On Twitter

I've recently taken to re-using Twitter for the first time in users. I've used twitter before in different venues. I still have a username from somewhere when Twitter first had launched to see if I could get the @johnny or @johnnywu tag name. I could not.

Then I tried picking it up again sometime in college as it caught on as the the go to platform for updates. Then it lost steam in my mind for a long time. More recently during Techstars in NYC Spring 2014, we used/use it heavily for marketing/engagement for customers and followers for our translation and technology platform Localize.

More recently with Twitter's CEO re-shuffling, refocus on core customers, developers, and curation, I figured it might be time to try it out again.

Recently, I am trying to use it primarily as a platform for thoughts, ideas, and a sounding board. By approaching it like this, its changed my view and value of twitter. 

Twitter is great for: 

1) Event based information (breaking news, live events, etc)

2) Filtered opinions (following people you trust and believe in)

3) To me, most importantly, it is a great sounding board for your own current thoughts/musings.

Twitter is like a public ledger, of my thoughts. It forces me to track what I'm thinking, it takes note of what I thought in a time period in my life, and is most importantly public so your thoughts can't be that ridiculous (at least hopefully they'll be somewhat filtered).

So here's to a hopefully bright future and relationship with Twitter, for the long term.

On Reading

The act of reading, or becoming an autodidact seems like one of the strongest indicators of long term growth, success, and intelligence.

It seems in our day and age those that are highly successful, carve out significant amounts of times to read. Bill Gates, Mark Zuckerberg, Barack Obama, Tim Ferriss, Ryan Holiday, Maria Papova, Nassim Taleb all seem to be incessant readers.

One of the most common excuses I hear or make to myself, is that we lack the time to read. Reading is a waste of time. I'd like to amend that misconception and say reading is one of the greatest uses of your time.

Learning, reading expands the perception of time. Reading can expand your mind, take your reality to another world, expand the life that you live simply by forcing your brain to think laterally and imagine vertically. Think of the times a story or book has taken you to another time period and you've been lost in its fold and perception of time.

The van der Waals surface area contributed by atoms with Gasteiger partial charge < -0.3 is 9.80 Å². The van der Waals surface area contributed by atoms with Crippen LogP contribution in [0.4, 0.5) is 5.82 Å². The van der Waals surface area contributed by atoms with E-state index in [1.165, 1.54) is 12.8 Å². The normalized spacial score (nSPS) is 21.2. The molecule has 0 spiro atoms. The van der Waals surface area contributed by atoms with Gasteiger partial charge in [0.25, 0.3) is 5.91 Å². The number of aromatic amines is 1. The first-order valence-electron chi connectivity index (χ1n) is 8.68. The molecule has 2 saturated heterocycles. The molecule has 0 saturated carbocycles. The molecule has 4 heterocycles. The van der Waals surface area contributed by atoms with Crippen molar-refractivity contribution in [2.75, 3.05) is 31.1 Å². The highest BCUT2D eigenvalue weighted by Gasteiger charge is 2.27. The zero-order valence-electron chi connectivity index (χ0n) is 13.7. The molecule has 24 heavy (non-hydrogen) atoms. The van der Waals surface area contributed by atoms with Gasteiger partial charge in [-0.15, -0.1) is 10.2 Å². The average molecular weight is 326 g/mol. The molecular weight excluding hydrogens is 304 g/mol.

Reading expands the experience of reality in a way that changes the way you see the world. Reading is like cheating on the test of life, you get to experience, learn from, and steal from the wisdom of generations of writers and people that learned a thing or two in their life. Reading/writing is a means to pass on culture and knowledge as a species to the future generations of humans.

That being said I have a short list of recommendations around how to read more often. They surround approach to reading and getting into the act of reading:

TIP 1: Place books in physical locations you're likely to have some down time at. This could be your bedside table, in your car, in a backpack, or on the couch.

TIP 2: This is stolen from Ryan Holiday, amongst others, ruin the ending. Read the end to understand where the story is trying to go.

TIP 3: Jump around and explore, finishing a book should not be like a test or deadline, read it at the pace you're interested. Start new books as interest arises, but always make sure to come back to books when you're ready

TIP 4: Take notes or ear mark pages you find interesting for future use or even mental cataloguing of interesting facts

TIP 5: Read thematically, it helps fills out your understanding of a specific topic. Sometimes the best books to read in genre come from suggestions or tips in the books you are currently reading.

That's it. Reading should be viewed as a free experience into someone else's world, reading should be about growing as a person, and lastly reading should be about things you enjoy.